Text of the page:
Key Points

  • USTR has proposed to impose additional duties of up to 100 percent ad valorem on $2.4 billion in imports of French products in response to France’s Digital Services Tax.
  • The proposed duties would apply to products classified in 63 subheadings of the Harmonized Tariff Schedule of the United States, including (among other items) various dairy products, handbags, kitchenware and houseware items, sparkling wine, and cosmetic and skincare products.
  • USTR seeks comment and testimony on the proposed imposition of duties on $2.4 billion in imports, and has indicated that it may take account of the level of harm to the U.S. economy caused by France’s DST to determine the appropriate action.
  • USTR will accept public comments on the proposal until January 6, 2020, will convene a public hearing on January 7, 2020, and will accept post-hearing rebuttal comments until January 14, 2020.

Introduction and Background

On December 2, 2019, the Office of the U.S. Trade Representative (USTR) proposed an action under Section 301 of the Trade Act of 1974 to impose additional duties of up to 100 percent ad valorem on $2.4 billion of French imports. If enacted, the duties would apply to products of France that are classified in 63 subheadings of the Harmonized Tariff Schedule of the United States (HTSUS). The USTR will also consider imposing fees or restrictions on services of France as part of the action. The USTR’s proposal follows its determination that France’s Digital Services Tax (DST) discriminates against U.S. companies, is inconsistent with prevailing principles of international tax policy and is unusually burdensome for affected U.S. companies.

By of way of background, the French DST imposes a 3 percent tax on gross revenues that accrue to certain companies from their provision of certain digital services—specifically “digital interface” and “targeted advertising” services—in France. The tax applies to companies whose annual revenues from the covered services total at least €750 million globally and €25 million in France. Signed into law on July 24, 2019, the tax applies retroactively to revenues generated since January 1, 2019.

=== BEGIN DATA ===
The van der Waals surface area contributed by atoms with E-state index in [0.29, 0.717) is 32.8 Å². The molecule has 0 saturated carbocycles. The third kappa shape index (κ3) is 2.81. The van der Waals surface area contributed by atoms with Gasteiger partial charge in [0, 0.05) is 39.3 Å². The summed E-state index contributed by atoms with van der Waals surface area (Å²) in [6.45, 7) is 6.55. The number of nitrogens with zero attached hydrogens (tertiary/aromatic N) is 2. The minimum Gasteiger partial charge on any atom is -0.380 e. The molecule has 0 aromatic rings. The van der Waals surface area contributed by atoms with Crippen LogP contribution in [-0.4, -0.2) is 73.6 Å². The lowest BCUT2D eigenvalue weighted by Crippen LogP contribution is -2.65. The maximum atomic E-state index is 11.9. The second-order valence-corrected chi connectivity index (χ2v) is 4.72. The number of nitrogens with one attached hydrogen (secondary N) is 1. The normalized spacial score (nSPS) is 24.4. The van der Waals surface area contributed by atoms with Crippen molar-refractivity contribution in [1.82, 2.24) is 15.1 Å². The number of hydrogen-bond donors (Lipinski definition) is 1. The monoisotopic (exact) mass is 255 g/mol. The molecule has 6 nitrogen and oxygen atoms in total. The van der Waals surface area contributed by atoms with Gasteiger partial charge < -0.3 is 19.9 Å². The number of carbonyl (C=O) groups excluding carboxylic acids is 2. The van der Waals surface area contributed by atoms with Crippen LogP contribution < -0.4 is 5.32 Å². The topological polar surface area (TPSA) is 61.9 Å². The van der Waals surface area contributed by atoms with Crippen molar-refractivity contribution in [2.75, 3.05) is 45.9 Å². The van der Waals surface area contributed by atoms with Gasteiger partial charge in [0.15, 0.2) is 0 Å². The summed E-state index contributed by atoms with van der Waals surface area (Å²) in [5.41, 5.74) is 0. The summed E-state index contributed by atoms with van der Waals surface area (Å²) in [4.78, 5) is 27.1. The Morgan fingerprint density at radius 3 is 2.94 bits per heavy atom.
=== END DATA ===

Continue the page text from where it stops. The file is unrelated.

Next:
Concerned that the tax unfairly targeted certain U.S.-based technology companies, the USTR initiated an investigation on July 16, 2019, to determine whether the DST discriminated against U.S. companies or was unreasonable as a tax policy. After completing the first segment of its investigation, the USTR has concluded that both were the case. In particular, the USTR has found that the French DST discriminates against Google, Apple, Facebook, Amazon and other U.S. digital companies, and that the tax is inconsistent with prevailing tax principles due to its retroactivity, its application to revenue rather than income, its extraterritorial application and its purpose of penalizing particular U.S. technology companies. The USTR’s findings are available in a report on the USTR’s website.

Products and Services Potentially Affected by the Proposed Action

The 63 HTSUS subheadings that the USTR has preliminarily selected for additional duties cover the following products of France (among others):

  • Certain yogurts, cheeses, butter and other dairy products—including, for example, certain Roquefort cheeses, Swiss cheeses, and yogurts with fruit or cocoa.
  • Sparkling wine made from grapes.
  • Certain cosmetic and skincare products—including, for example, lipstick, make-up, manicure or pedicure preparations, and certain soaps.
  • Handbags of various materials.
  • Porcelain or china tableware, kitchenware, and houseware items—including, for example, mugs, punch bowls, spoons and rests, tumblers, serviette rings, salt and pepper shakers, and certain cups, saucers and plates.